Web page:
Student loan debt can be a financial burden to the point where you feel there is no way out except to default on your loans. And if you want a job in national security, defaulting on debt is never the answer. Not only that, letting any of your debt go into default can have lasting effects on your life especially when there are better ways to manage that debt without defaulting. There are different ways to handle student loan debt depending on whether you’re in the military or a veteran.

While Serving in the Military

If you currently have student loan debt, then joining the military can help you pay off that debt in several ways:

1. Army or National Guard

New Army enlistees with no prior military service qualify for the Army Student Loan Repayment Program. The National Guard has its own Student Loan repayment Program also.

2. Army Reserve Enlistment

Enlisting in the Army Reserve could qualify you for the Army Reserve College Loan Repayment Program dependent on choosing one of many critical Military Occupational Specialties (MOSs).

3. Army or Navy Healthcare Professional

If joining the Army or Navy as a healthcare professional, you could qualify for the Health Professional Loan Repayment Program4. 

4. Air Force Judge Advocate General’s Corp

If joining the Air Force Judge Advocate General’s Corp, up to $65,000 in student loans could be paid off over the term of your enlistment.

5. Navy

Joining the Navy could result in a $65,000 loan reduction.

6. Perkins Loan and Specific Service

Having a Perkins Loan and serving in a hostile fire or imminent danger pay area for longer than a year can qualify you for up to a 50% loan forgiveness provided your active-duty service ended before August 14, 2008; ending on or after August 14, 2008 and up to 100% of your loan can be forgiven.

After Getting Out of the military

Depending on your income after separating from military service, you may qualify for one of four options in the income-driven repayment plan: REPAY, PAYE, IBR, and ICR. Additionally, there are other options out there that you can pursue in order to get that loan forgiven or paid off faster.


Under the Revised Pay As You Earn repayment plan, the payment amount is generally 10% of your discretionary income. If all your loans were taken out as an undergraduate, the loan is paid off in 20 years; for loans taken out while in graduate or professional level programs, the time is increased to 25 years.


Under the Pay As You Earn repayment plan, the payment is generally fixed at 10% of your discretionary income. But it will never exceed more than the standard 10-year Standard Repayment Plan amount. Payback time is fixed at 20 years.

3. IBR

Under the Income Based repayment plan, the amount you pay depends on the date the loan was taken out and if you were a new borrower at the time or not. For new borrowers taking a loan out on or after July 1, 2014, the payment amount is generally 10% of discretionary income, but to not exceed the 10-year Standard Repayment Plan amount. The loan is considered paid after 20 years as a new borrower with a loan date on or after July 1, 2014, and 25 years for subsequent loans made on or after the same date.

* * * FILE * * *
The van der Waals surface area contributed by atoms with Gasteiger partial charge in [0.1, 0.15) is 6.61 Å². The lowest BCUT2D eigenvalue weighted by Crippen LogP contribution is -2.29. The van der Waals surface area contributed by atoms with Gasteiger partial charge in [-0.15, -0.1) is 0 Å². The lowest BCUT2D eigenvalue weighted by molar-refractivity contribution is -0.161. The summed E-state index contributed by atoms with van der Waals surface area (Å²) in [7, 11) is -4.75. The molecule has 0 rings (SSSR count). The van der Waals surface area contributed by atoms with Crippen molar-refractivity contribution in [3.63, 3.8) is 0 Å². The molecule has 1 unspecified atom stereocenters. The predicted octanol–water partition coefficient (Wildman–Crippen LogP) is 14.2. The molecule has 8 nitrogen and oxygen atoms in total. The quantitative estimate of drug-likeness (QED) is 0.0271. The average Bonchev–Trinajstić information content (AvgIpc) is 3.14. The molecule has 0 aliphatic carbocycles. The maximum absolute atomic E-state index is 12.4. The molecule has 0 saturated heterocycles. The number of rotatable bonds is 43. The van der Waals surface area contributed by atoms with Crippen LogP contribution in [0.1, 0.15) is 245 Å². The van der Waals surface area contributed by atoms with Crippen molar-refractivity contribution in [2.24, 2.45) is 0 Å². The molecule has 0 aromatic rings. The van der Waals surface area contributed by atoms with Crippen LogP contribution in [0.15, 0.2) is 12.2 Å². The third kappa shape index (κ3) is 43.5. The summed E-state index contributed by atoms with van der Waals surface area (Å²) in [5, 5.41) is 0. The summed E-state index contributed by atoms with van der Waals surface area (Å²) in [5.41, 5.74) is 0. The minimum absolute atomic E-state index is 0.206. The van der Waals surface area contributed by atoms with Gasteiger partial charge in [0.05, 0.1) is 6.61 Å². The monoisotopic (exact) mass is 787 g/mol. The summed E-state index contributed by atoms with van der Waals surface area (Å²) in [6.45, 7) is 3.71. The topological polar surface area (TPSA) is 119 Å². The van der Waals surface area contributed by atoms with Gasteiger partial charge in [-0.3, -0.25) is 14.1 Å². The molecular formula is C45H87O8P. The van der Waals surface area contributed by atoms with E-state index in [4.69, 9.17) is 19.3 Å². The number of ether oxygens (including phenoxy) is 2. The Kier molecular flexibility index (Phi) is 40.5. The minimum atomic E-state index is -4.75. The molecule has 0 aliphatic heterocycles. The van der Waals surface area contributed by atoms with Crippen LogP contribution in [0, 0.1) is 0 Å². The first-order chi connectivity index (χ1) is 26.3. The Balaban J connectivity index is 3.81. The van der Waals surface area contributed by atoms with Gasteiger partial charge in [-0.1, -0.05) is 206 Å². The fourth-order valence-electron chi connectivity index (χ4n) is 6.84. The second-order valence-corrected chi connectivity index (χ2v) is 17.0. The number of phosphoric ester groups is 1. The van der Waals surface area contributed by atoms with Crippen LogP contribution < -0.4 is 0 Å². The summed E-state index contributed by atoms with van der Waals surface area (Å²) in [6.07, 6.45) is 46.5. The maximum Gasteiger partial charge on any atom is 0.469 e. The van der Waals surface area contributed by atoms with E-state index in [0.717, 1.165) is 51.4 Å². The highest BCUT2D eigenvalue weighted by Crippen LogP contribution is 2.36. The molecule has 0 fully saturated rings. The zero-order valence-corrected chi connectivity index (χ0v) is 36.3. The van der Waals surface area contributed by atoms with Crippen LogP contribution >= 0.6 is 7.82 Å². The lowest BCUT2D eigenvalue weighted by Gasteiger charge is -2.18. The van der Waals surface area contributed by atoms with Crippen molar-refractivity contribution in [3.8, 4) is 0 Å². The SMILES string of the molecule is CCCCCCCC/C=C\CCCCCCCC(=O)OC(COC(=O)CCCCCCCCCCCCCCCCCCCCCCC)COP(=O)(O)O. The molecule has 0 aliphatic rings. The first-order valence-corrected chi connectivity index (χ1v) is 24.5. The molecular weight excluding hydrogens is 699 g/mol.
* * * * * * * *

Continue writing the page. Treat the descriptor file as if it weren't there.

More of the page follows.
4. ICR

For the Income-Contingent repayment plan, the payback period is 25 years with the payment amount fixed at 20% of your discretionary income or what you would pay on a repayment plan with a fixed payment over the course of 12-year adjusted plan according to your income.

Note: Under the Standard Repayment Plan, the fixed payment amount is at least $50 per month for up to 10 years for all loan types, except Direct and FFEL Consolidation Loans. With these types of loans, the payback period varies according to the amount of the loan.

At the bottom of the scale, with amounts up to $7,500, the payback period is 10 years; with amounts of $60,000 or more, the payback period increases to 30 years. Loan amounts in between vary from payback periods of 12 years up to 25 years depending on the loan amount.

5. Public Service Loan Forgiveness Program

If working at a public interest job at a nonprofit, government or civilian position for the military for at least 30 hours per week, a loan can be forgiven after 120 monthly payments.

6. Teacher Loan Forgiveness

One creative option if you have the right degree and a heart to make a difference is to teach full-time for five years in a low-income school. That choice can get up to $17,500 in student loans may be forgiven, but it might not put you on the right path for a national security job. Note, benefits under both the Public Service and Teacher Loan Forgiveness programs may not be used at the same time.

There are many different programs available to both serving members and veterans that can help reduce outstanding student loan debt. Search out which program may be right for you.


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Kness retired in November 2007 as a Senior Noncommissioned Officer after serving 36 years of service with the Minnesota Army National Guard of which 32 of those years were in a full-time status along with being a traditional guardsman. Kness takes pride in being able to still help veterans, military members, and families as they struggle through veteran and dependent education issues.